FROM START to still-uncertain finish, a confrontation between President Carter and Virginia Sen. Harry F. Byrd Jr. over federal judgeships in Virginia has been a classic example of how not to handle such important matters. In the middle of the mess is Richmond Circuit Judge James E. Sheffield, whose nomination to the federal bench has yet to be confirmed by the Senate. It all began years ago, when Mr. Carter made the mistake of soliciting the assistance of Independent Sen. Byrd.

The president threatened to leave four new judicial seats vacant unless the senator agreed to recommend blacks and women for judgeships. Sen. Byrd did follow Mr. Carter's suggestion that a broad-based screening committee come up with a list of candidates -- but when the senator's hand-picked committee recommended 10 white males, Mr. Carter nominated three of them and added his own choice of Judge Sheffield, who is black. Since then, Sen. Byrd has invoked the tradition of "senatorial courtesy" to block the nomination; supporters of Judge Sheffield have been charging racism; and opponents have been raising questions about alleged past tax problems that have been the subject of government investations -- but that never resulted in any charges.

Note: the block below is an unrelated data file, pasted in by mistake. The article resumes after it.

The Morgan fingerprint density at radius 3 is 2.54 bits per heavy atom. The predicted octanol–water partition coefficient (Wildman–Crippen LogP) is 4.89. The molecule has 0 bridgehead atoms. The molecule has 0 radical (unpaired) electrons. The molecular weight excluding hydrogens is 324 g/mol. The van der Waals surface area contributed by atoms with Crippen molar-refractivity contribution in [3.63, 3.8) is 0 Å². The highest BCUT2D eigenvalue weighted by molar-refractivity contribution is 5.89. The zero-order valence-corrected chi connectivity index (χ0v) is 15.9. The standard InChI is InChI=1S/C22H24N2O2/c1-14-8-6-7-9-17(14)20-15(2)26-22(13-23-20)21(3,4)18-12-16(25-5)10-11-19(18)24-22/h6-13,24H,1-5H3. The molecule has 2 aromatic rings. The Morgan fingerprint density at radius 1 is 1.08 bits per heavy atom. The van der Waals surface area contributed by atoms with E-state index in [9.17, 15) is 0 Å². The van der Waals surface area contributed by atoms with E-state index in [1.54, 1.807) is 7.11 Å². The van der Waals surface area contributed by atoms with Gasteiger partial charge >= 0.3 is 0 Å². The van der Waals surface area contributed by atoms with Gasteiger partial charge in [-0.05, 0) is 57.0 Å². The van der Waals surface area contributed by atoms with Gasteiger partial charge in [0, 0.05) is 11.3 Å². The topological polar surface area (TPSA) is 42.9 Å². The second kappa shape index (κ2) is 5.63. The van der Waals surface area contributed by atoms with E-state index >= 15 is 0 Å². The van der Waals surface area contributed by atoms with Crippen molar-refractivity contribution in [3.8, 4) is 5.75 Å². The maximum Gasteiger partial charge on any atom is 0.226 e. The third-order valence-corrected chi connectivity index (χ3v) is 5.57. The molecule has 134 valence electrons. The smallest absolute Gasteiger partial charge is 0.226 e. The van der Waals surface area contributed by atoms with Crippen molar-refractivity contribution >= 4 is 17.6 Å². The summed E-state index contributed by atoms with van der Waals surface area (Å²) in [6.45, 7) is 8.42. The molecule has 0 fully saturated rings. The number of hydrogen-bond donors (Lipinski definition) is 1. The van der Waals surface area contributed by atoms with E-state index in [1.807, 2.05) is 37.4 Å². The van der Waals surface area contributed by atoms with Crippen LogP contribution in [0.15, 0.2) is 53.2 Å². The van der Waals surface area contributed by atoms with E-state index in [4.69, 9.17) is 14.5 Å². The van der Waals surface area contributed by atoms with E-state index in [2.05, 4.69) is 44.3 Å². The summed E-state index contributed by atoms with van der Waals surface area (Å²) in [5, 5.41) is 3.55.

Understandably, Judge Sheffield, whom the American Bar Association has rated "qualified" to be a federal judge, has requested a suspension of confirmation hearings until he has an opportunity to review whatever files on his finances have been made available to the Senate committee. But in the meantime, and whenever the nomination comes to a vote, the decision should not be based on "senatorial courtesy," nor on the race of the nominee. The question is whether Judge Sheffield is qualified to serve -- and so far there has been no public evidence that he is not.